Air traffic controller helps save pilot lost in clouds above Houston area
Updated On: Apr 16 2014 10:55:57 PM CDT
Being an air traffic controller is considered one of the most stressful jobs in the world.
"Airplanes get in trouble all the time and controllers are there to help them out," said air traffic controller Stewart Pearcy.
Trouble is something Phillip Kardenetz, a new pilot, knows all about. On Feb. 25, 2013, Kardenetz took off in his single engine Cessna from Texas Gulf Coast Regional Airport in Lake Jackson just before 5 a.m. with full tank of fuel.
"It looked like a pretty night to fly," Kardnetz said.
His destination was 22 miles away in Bay City. Had Kardenetz listened to the entire automated weather announcement, he would have known that flying conditions that morning were less than ideal.
"The ceiling was about 500 feet. If I heard that, I never would have taken off," Kardenetz said.
Shortly after starting his shift at 6 a.m. at Houston Tracon, Pearcy saw something on the radar scop that bothered him -- a small plane zig-zagging back and forth near Hobby Airport.
"I got the impression he didn't mean to be there. He didn't want to be there and might not know he was there. I wasn't just going to sit there and wait for something bad to happen," Pearcy said.
Kardenetz said unbeknownst to him he had drifted into Class B airspace and was lost, unaware that he'd been battling strong headwinds causing him to burn fuel and go nowhere fast.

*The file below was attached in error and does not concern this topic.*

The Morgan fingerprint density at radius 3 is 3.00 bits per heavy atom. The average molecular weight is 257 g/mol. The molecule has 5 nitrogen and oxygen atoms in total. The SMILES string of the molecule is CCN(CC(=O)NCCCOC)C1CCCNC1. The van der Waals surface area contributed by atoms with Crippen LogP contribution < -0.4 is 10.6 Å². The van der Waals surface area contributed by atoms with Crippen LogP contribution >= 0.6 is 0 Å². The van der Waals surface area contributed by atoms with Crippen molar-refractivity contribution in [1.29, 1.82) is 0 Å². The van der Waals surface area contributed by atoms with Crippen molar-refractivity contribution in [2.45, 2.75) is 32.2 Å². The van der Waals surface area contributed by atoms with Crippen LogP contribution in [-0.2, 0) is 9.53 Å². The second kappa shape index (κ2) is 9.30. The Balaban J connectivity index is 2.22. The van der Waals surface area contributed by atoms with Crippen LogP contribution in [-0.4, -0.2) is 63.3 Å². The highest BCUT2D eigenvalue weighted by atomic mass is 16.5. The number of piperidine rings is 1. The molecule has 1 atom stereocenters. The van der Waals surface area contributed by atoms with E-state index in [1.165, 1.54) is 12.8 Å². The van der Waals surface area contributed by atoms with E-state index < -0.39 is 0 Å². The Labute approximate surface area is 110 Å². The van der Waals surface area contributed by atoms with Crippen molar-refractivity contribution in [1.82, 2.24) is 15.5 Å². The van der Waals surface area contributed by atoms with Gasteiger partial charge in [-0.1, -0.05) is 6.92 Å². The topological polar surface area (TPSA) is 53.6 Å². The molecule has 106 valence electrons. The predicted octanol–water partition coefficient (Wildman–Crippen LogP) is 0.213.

"It really puts the fear of God in you. Here I am, right in the middle of big airlines coming in and out, and I'm just up there tootling around, going five minutes west and five minutes east," Kardenetz said.
Pearcy contacted the pilot of a Southwest Airlines jet flying in the vicinity and asked him to contact Kardenetz on his frequency. Kardenetz then radioed air traffic control.
"The voice was calm, steady, reassuring," Kardenetz said.
Pearcy told Kardenetz that he was also a pilot who flies about 200 hours a year. All Pearcy wanted to do was get him on the ground in one piece. Two and a half hours later, that's exactly what he did -- not in Lake Jackson but in Giddings, west of Brenham.
Pearcy's efforts recently earned him one of the national air traffic controllers association's most prestigious awards.
"It was really, really cool. A big honor," Pearcy said.
The two met each other for the very first time at the event in Las Vegas.
"It was a real thrill. It was a real thrill to meet him because this guy literally pulled my back out of the fire. Essentially he saved my life. The outcome could have been fatal. There's no two ways about it," Kardenetz said.
"I was just doing my job. That's what we are there for," Pearcy said.